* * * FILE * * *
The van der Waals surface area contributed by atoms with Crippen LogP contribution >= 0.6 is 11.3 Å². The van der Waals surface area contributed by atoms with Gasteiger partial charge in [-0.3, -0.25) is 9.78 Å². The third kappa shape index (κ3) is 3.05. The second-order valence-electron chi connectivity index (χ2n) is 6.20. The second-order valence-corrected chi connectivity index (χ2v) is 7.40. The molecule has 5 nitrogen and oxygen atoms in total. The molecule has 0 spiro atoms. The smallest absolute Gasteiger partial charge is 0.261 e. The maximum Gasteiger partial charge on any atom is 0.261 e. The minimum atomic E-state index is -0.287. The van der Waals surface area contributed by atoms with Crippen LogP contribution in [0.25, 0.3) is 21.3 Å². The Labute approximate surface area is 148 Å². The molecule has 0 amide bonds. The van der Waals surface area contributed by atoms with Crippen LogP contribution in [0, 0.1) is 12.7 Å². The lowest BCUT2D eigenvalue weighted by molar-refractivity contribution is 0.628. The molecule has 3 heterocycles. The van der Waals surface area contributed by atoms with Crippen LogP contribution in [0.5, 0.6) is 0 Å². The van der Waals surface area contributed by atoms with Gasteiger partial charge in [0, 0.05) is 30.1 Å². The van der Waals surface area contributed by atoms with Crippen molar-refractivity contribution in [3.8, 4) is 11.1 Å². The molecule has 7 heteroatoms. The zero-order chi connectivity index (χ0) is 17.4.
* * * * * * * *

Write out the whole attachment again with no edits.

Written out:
The van der Waals surface area contributed by atoms with Crippen LogP contribution >= 0.6 is 11.3 Å². The van der Waals surface area contributed by atoms with Gasteiger partial charge in [-0.3, -0.25) is 9.78 Å². The third kappa shape index (κ3) is 3.05. The second-order valence-electron chi connectivity index (χ2n) is 6.20. The second-order valence-corrected chi connectivity index (χ2v) is 7.40. The molecule has 5 nitrogen and oxygen atoms in total. The molecule has 0 spiro atoms. The smallest absolute Gasteiger partial charge is 0.261 e. The maximum Gasteiger partial charge on any atom is 0.261 e. The minimum atomic E-state index is -0.287. The van der Waals surface area contributed by atoms with Crippen LogP contribution in [0.25, 0.3) is 21.3 Å². The Labute approximate surface area is 148 Å². The molecule has 0 amide bonds. The van der Waals surface area contributed by atoms with Crippen LogP contribution in [0, 0.1) is 12.7 Å². The lowest BCUT2D eigenvalue weighted by molar-refractivity contribution is 0.628. The molecule has 3 heterocycles. The van der Waals surface area contributed by atoms with Crippen LogP contribution in [0.5, 0.6) is 0 Å². The van der Waals surface area contributed by atoms with Gasteiger partial charge in [0, 0.05) is 30.1 Å². The van der Waals surface area contributed by atoms with Crippen molar-refractivity contribution in [3.8, 4) is 11.1 Å². The molecule has 7 heteroatoms. The zero-order chi connectivity index (χ0) is 17.4.